“Grab them by the pussy.”
If ever there was a way to gain attention during a presidential campaign, that would be it.
I remember clearly when these words surfaced. They were from a 2005 conversation between Donald Trump and former “Access Hollywood” host, Billy Bush. But what made those so attention-grabbing was that they became public while Donald Trump was the Republican nominee for president of the United States.
But the language ignited something beyond politics.
It was the start of a culture shift in Hollywood, the media and beyond. Months after the words became public, Trump was sworn in as the 45th president of the United States on Jan. 20, 2017. A day later, millions of women in the US and around the world took to the streets in protest.
While the Women’s March appeared to galvanize opposition against the new president, it also revealed that many women of color didn’t feel their concerns or issues were being heard by the organizers. Yes — the march was a way to speak against a potential erosion of women’s rights, like abortion rights, but many women of color felt that there were other issues that impacted them just as much as sexism.
Like, for example, being hit twice by the pay gap. Or being traumatized by reports of the killing of black and brown people by police officers. And the infamous immigration ban.
For all these reasons, the march created emotional conflict for many women of color. This tension reflected a schism that has long existed in the public conversation about women’s rights, as Grace Hong, a professor at the University of California, Los Angeles, said during a 2017 interview with NPR.
"Historically, the category 'woman' has, implicitly, meant white women." The call to put womanhood above all else, Hong says, is based on the idea that "critique and dissent undermine a unity that's based on the lowest common denominator: Find the one thing everyone has in common."
Add to all of this the elephant in the room: Polls revealed that 53 percent of white women voted for Donald Trump, while 94 percent of black women and 68 percent of Hispanic or Latino women voted for Hillary Clinton.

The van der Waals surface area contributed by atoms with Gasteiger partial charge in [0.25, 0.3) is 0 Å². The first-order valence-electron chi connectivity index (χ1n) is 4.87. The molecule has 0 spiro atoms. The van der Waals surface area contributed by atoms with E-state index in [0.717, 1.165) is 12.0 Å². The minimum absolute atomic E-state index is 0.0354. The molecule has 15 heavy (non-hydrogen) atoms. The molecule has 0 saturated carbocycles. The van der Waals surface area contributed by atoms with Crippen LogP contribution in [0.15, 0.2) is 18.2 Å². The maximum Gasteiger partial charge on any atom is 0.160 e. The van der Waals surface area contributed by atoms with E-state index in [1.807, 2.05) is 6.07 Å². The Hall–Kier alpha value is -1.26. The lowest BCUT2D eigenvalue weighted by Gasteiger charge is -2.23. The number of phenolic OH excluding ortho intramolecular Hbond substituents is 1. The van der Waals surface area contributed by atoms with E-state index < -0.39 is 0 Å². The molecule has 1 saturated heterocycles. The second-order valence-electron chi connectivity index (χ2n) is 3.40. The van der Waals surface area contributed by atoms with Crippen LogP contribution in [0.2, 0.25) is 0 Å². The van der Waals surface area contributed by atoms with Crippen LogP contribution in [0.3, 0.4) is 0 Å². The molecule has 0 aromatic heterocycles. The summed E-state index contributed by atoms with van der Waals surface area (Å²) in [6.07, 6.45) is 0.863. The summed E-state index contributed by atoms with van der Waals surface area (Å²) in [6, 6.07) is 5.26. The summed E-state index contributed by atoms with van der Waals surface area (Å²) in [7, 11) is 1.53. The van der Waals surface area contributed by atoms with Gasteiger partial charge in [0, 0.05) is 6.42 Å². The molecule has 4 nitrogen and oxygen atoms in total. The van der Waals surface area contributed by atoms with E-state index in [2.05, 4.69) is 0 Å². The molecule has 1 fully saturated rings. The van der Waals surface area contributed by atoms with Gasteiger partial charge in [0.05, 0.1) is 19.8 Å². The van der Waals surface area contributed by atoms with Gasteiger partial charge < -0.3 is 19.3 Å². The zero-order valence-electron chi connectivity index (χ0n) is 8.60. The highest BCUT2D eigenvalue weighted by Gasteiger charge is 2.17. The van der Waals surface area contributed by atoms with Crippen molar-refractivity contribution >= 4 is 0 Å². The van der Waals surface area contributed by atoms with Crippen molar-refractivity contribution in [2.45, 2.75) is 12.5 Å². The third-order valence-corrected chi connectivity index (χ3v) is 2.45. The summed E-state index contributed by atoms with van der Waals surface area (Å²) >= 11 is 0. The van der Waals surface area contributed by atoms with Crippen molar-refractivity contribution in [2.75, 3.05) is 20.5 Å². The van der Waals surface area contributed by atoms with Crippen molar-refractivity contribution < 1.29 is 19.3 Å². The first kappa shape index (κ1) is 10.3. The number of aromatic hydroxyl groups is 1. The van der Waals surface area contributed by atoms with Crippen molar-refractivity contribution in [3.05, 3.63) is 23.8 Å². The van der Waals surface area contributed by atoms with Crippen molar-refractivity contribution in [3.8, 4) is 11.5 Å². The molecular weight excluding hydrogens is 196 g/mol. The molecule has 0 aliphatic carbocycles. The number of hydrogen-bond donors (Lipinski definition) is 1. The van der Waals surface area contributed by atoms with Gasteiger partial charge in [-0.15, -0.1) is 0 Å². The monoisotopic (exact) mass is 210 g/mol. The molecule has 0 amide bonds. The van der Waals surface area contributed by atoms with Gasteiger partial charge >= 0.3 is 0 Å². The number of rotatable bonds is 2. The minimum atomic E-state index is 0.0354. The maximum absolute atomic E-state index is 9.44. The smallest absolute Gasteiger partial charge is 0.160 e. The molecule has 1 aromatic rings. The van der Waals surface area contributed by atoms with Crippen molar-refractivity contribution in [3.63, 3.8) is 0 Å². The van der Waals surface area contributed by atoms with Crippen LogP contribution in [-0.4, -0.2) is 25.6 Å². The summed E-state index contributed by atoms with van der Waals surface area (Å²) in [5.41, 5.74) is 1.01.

It was against this backdrop that I came up with the idea of “The Media Disruptors.” Like many others, I had in-depth conversations about how the march could unite the voices of so many. I also realized these conversations weren’t being depicted in the media. There was reporting on the tension, but very little analysis.
As a broadcaster who has worked in newsrooms in the UK and the US, I have met many women who challenged diverse audiences to think differently about gender and race. They are filmmakers, visual artists, academics and journalists who create the shows we listen to and watch.
Many of these women have been overlooked by mainstream media. So, I decided to have them tell us — in their own words — how they are disrupting established narratives. In these interviews you’ll learn how these women have challenged their audiences to learn about new places, have revealed unwritten truths about historical events and have even interviewed men who hated them because of their skin color.
Little did I know that months after embarking on this project, women’s voices would force the world to pay attention to gender discrimination, harassment and abuse in the workplace and beyond. I’m grateful and thankful to Tarana Burke, Oprah and the organizers of the Women’s March and so many other women for the work they did to force us all to have an honest conversation about discrimination in all its forms.
Check back here over the next few weeks to read interviews with:
Amma Asante (Feb. 15)
Bhakti Shringapure (Feb. 22)
Ilia Calderon (March 1)
Joanelle Romero (March 8)
Nancy Wang Yuen (March 15)
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